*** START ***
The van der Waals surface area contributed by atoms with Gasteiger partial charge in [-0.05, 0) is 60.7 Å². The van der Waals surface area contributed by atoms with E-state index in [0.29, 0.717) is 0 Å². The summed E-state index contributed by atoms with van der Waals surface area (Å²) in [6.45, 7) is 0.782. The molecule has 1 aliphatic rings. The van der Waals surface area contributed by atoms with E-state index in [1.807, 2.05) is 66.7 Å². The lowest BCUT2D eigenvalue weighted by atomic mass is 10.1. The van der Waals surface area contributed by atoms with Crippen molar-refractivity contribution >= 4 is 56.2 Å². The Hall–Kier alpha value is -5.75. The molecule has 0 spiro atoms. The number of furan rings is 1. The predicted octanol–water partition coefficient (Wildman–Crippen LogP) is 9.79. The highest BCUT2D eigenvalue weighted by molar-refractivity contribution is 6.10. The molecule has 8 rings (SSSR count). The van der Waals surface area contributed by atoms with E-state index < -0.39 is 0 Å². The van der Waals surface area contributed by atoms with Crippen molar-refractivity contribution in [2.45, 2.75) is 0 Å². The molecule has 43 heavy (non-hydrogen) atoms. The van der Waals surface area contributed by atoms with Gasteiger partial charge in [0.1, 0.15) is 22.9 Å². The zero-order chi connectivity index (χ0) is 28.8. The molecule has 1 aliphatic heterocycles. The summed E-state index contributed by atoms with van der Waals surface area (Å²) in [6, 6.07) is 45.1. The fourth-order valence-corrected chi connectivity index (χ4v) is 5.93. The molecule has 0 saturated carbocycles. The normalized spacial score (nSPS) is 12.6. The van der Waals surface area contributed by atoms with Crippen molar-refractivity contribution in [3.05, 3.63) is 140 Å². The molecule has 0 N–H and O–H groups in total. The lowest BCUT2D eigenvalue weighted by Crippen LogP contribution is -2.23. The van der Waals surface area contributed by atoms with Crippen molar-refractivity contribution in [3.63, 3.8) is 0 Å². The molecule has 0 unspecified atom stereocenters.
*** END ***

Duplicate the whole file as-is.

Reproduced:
The van der Waals surface area contributed by atoms with Gasteiger partial charge in [-0.05, 0) is 60.7 Å². The van der Waals surface area contributed by atoms with E-state index in [0.29, 0.717) is 0 Å². The summed E-state index contributed by atoms with van der Waals surface area (Å²) in [6.45, 7) is 0.782. The molecule has 1 aliphatic rings. The van der Waals surface area contributed by atoms with E-state index in [1.807, 2.05) is 66.7 Å². The lowest BCUT2D eigenvalue weighted by atomic mass is 10.1. The van der Waals surface area contributed by atoms with Crippen molar-refractivity contribution >= 4 is 56.2 Å². The Hall–Kier alpha value is -5.75. The molecule has 0 spiro atoms. The number of furan rings is 1. The predicted octanol–water partition coefficient (Wildman–Crippen LogP) is 9.79. The highest BCUT2D eigenvalue weighted by molar-refractivity contribution is 6.10. The molecule has 8 rings (SSSR count). The van der Waals surface area contributed by atoms with E-state index < -0.39 is 0 Å². The van der Waals surface area contributed by atoms with Crippen molar-refractivity contribution in [2.45, 2.75) is 0 Å². The molecule has 43 heavy (non-hydrogen) atoms. The van der Waals surface area contributed by atoms with Gasteiger partial charge in [0.1, 0.15) is 22.9 Å². The zero-order chi connectivity index (χ0) is 28.8. The molecule has 1 aliphatic heterocycles. The summed E-state index contributed by atoms with van der Waals surface area (Å²) in [6, 6.07) is 45.1. The fourth-order valence-corrected chi connectivity index (χ4v) is 5.93. The molecule has 0 saturated carbocycles. The normalized spacial score (nSPS) is 12.6. The van der Waals surface area contributed by atoms with Crippen molar-refractivity contribution in [3.05, 3.63) is 140 Å². The molecule has 0 N–H and O–H groups in total. The lowest BCUT2D eigenvalue weighted by Crippen LogP contribution is -2.23. The van der Waals surface area contributed by atoms with Crippen molar-refractivity contribution in [3.63, 3.8) is 0 Å². The molecule has 0 unspecified atom stereocenters.